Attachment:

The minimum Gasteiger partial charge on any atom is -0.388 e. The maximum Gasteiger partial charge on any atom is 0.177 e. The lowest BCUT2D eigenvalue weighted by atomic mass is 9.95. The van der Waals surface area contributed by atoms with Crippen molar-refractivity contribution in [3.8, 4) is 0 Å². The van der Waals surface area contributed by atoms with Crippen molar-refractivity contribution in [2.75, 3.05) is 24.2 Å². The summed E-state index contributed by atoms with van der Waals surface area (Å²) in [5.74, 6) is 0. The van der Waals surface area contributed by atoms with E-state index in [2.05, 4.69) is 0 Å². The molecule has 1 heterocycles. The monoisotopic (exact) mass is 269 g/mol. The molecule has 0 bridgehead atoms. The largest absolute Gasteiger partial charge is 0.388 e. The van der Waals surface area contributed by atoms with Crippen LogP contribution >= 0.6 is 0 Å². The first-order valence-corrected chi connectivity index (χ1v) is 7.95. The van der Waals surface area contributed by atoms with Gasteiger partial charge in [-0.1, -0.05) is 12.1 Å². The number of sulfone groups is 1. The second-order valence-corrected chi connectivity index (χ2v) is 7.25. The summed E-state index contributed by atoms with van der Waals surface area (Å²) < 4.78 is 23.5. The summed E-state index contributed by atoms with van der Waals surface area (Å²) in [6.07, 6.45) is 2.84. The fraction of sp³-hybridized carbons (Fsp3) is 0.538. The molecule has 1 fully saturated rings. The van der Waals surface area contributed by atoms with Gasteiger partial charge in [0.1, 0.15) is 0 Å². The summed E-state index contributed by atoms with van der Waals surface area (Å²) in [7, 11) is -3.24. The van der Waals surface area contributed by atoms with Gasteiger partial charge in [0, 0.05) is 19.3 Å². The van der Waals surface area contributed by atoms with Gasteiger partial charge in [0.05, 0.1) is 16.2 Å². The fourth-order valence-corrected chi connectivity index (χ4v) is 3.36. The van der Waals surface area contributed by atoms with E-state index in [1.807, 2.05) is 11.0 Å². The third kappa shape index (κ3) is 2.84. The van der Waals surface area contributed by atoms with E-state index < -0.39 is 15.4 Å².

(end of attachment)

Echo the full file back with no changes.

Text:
The minimum Gasteiger partial charge on any atom is -0.388 e. The maximum Gasteiger partial charge on any atom is 0.177 e. The lowest BCUT2D eigenvalue weighted by atomic mass is 9.95. The van der Waals surface area contributed by atoms with Crippen molar-refractivity contribution in [3.8, 4) is 0 Å². The van der Waals surface area contributed by atoms with Crippen molar-refractivity contribution in [2.75, 3.05) is 24.2 Å². The summed E-state index contributed by atoms with van der Waals surface area (Å²) in [5.74, 6) is 0. The van der Waals surface area contributed by atoms with E-state index in [2.05, 4.69) is 0 Å². The molecule has 1 heterocycles. The monoisotopic (exact) mass is 269 g/mol. The molecule has 0 bridgehead atoms. The largest absolute Gasteiger partial charge is 0.388 e. The van der Waals surface area contributed by atoms with Crippen LogP contribution >= 0.6 is 0 Å². The first-order valence-corrected chi connectivity index (χ1v) is 7.95. The van der Waals surface area contributed by atoms with Gasteiger partial charge in [-0.1, -0.05) is 12.1 Å². The number of sulfone groups is 1. The second-order valence-corrected chi connectivity index (χ2v) is 7.25. The summed E-state index contributed by atoms with van der Waals surface area (Å²) < 4.78 is 23.5. The summed E-state index contributed by atoms with van der Waals surface area (Å²) in [6.07, 6.45) is 2.84. The fraction of sp³-hybridized carbons (Fsp3) is 0.538. The molecule has 1 fully saturated rings. The van der Waals surface area contributed by atoms with Gasteiger partial charge in [0.1, 0.15) is 0 Å². The summed E-state index contributed by atoms with van der Waals surface area (Å²) in [7, 11) is -3.24. The van der Waals surface area contributed by atoms with Gasteiger partial charge in [0, 0.05) is 19.3 Å². The van der Waals surface area contributed by atoms with Gasteiger partial charge in [0.05, 0.1) is 16.2 Å². The fourth-order valence-corrected chi connectivity index (χ4v) is 3.36. The van der Waals surface area contributed by atoms with E-state index in [1.807, 2.05) is 11.0 Å². The third kappa shape index (κ3) is 2.84. The van der Waals surface area contributed by atoms with E-state index < -0.39 is 15.4 Å².